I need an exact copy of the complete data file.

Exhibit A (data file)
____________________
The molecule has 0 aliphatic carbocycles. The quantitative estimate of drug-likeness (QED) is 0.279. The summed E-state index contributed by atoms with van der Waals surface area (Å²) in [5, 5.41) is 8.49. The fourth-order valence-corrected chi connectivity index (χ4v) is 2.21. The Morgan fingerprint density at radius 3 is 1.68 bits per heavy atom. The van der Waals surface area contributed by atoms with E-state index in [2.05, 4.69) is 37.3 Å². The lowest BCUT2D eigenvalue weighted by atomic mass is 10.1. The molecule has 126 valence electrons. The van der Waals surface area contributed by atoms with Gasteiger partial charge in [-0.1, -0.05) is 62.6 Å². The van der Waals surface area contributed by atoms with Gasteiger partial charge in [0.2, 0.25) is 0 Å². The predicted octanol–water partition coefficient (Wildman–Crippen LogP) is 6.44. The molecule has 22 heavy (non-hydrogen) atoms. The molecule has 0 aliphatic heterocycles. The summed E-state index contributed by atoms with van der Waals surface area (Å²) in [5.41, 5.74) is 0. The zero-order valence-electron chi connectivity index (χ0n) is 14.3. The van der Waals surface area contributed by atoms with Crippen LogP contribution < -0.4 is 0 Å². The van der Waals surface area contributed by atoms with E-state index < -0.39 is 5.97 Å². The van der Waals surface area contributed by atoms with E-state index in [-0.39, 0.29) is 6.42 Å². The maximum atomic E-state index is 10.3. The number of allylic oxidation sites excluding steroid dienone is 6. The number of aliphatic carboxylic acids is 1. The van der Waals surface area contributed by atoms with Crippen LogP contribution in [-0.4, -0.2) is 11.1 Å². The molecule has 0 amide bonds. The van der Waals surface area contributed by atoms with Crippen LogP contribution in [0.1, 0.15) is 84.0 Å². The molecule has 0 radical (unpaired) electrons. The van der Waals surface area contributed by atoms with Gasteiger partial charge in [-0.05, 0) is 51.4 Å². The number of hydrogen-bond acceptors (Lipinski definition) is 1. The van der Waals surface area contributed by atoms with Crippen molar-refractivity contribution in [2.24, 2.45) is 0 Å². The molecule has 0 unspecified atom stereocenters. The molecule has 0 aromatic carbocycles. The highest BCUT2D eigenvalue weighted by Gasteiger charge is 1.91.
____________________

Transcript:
The molecule has 0 aliphatic carbocycles. The quantitative estimate of drug-likeness (QED) is 0.279. The summed E-state index contributed by atoms with van der Waals surface area (Å²) in [5, 5.41) is 8.49. The fourth-order valence-corrected chi connectivity index (χ4v) is 2.21. The Morgan fingerprint density at radius 3 is 1.68 bits per heavy atom. The van der Waals surface area contributed by atoms with E-state index in [2.05, 4.69) is 37.3 Å². The lowest BCUT2D eigenvalue weighted by atomic mass is 10.1. The molecule has 126 valence electrons. The van der Waals surface area contributed by atoms with Gasteiger partial charge in [-0.1, -0.05) is 62.6 Å². The van der Waals surface area contributed by atoms with Gasteiger partial charge in [0.2, 0.25) is 0 Å². The predicted octanol–water partition coefficient (Wildman–Crippen LogP) is 6.44. The molecule has 22 heavy (non-hydrogen) atoms. The molecule has 0 aliphatic heterocycles. The summed E-state index contributed by atoms with van der Waals surface area (Å²) in [5.41, 5.74) is 0. The zero-order valence-electron chi connectivity index (χ0n) is 14.3. The van der Waals surface area contributed by atoms with Crippen LogP contribution < -0.4 is 0 Å². The van der Waals surface area contributed by atoms with E-state index < -0.39 is 5.97 Å². The van der Waals surface area contributed by atoms with E-state index in [-0.39, 0.29) is 6.42 Å². The maximum atomic E-state index is 10.3. The number of allylic oxidation sites excluding steroid dienone is 6. The number of aliphatic carboxylic acids is 1. The van der Waals surface area contributed by atoms with Crippen LogP contribution in [-0.4, -0.2) is 11.1 Å². The molecule has 0 amide bonds. The van der Waals surface area contributed by atoms with Crippen LogP contribution in [0.1, 0.15) is 84.0 Å². The molecule has 0 radical (unpaired) electrons. The van der Waals surface area contributed by atoms with Gasteiger partial charge in [-0.05, 0) is 51.4 Å². The number of hydrogen-bond acceptors (Lipinski definition) is 1. The van der Waals surface area contributed by atoms with Crippen molar-refractivity contribution in [2.24, 2.45) is 0 Å². The molecule has 0 unspecified atom stereocenters. The molecule has 0 aromatic carbocycles. The highest BCUT2D eigenvalue weighted by Gasteiger charge is 1.91.